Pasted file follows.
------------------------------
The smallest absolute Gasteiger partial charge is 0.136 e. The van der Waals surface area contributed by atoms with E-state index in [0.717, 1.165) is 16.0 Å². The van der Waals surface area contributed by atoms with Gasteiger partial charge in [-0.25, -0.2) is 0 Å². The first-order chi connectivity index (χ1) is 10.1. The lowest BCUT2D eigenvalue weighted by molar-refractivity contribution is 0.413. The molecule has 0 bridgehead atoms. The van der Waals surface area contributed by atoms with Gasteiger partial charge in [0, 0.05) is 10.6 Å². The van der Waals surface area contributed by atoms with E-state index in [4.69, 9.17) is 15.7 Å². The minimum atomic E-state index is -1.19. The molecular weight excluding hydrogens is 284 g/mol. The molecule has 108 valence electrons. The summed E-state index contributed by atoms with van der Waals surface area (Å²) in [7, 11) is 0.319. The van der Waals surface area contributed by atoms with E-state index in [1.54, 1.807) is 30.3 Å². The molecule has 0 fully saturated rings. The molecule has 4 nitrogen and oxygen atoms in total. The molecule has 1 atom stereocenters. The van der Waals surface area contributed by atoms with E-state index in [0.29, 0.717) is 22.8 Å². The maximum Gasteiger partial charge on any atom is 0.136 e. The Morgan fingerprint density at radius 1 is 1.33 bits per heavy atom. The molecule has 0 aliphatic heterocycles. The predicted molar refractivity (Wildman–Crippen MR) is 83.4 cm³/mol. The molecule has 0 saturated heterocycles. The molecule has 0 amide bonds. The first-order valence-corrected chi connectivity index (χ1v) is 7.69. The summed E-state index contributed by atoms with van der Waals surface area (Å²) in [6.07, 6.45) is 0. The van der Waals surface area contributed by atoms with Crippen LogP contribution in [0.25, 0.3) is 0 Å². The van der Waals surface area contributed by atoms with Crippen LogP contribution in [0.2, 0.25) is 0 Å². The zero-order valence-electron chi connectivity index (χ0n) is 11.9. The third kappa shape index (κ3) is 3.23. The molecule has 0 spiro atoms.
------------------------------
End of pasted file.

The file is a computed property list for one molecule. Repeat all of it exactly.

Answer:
The smallest absolute Gasteiger partial charge is 0.136 e. The van der Waals surface area contributed by atoms with E-state index in [0.717, 1.165) is 16.0 Å². The van der Waals surface area contributed by atoms with Gasteiger partial charge in [-0.25, -0.2) is 0 Å². The first-order chi connectivity index (χ1) is 10.1. The lowest BCUT2D eigenvalue weighted by molar-refractivity contribution is 0.413. The molecule has 0 bridgehead atoms. The van der Waals surface area contributed by atoms with Gasteiger partial charge in [0, 0.05) is 10.6 Å². The van der Waals surface area contributed by atoms with E-state index in [4.69, 9.17) is 15.7 Å². The minimum atomic E-state index is -1.19. The molecular weight excluding hydrogens is 284 g/mol. The molecule has 108 valence electrons. The summed E-state index contributed by atoms with van der Waals surface area (Å²) in [7, 11) is 0.319. The van der Waals surface area contributed by atoms with E-state index in [1.54, 1.807) is 30.3 Å². The molecule has 0 fully saturated rings. The molecule has 4 nitrogen and oxygen atoms in total. The molecule has 1 atom stereocenters. The van der Waals surface area contributed by atoms with E-state index in [0.29, 0.717) is 22.8 Å². The maximum Gasteiger partial charge on any atom is 0.136 e. The Morgan fingerprint density at radius 1 is 1.33 bits per heavy atom. The molecule has 0 aliphatic heterocycles. The predicted molar refractivity (Wildman–Crippen MR) is 83.4 cm³/mol. The molecule has 0 saturated heterocycles. The molecule has 0 amide bonds. The first-order valence-corrected chi connectivity index (χ1v) is 7.69. The summed E-state index contributed by atoms with van der Waals surface area (Å²) in [6.07, 6.45) is 0. The van der Waals surface area contributed by atoms with Crippen LogP contribution in [0.25, 0.3) is 0 Å². The van der Waals surface area contributed by atoms with Crippen LogP contribution in [0.2, 0.25) is 0 Å². The zero-order valence-electron chi connectivity index (χ0n) is 11.9. The third kappa shape index (κ3) is 3.23. The molecule has 0 spiro atoms.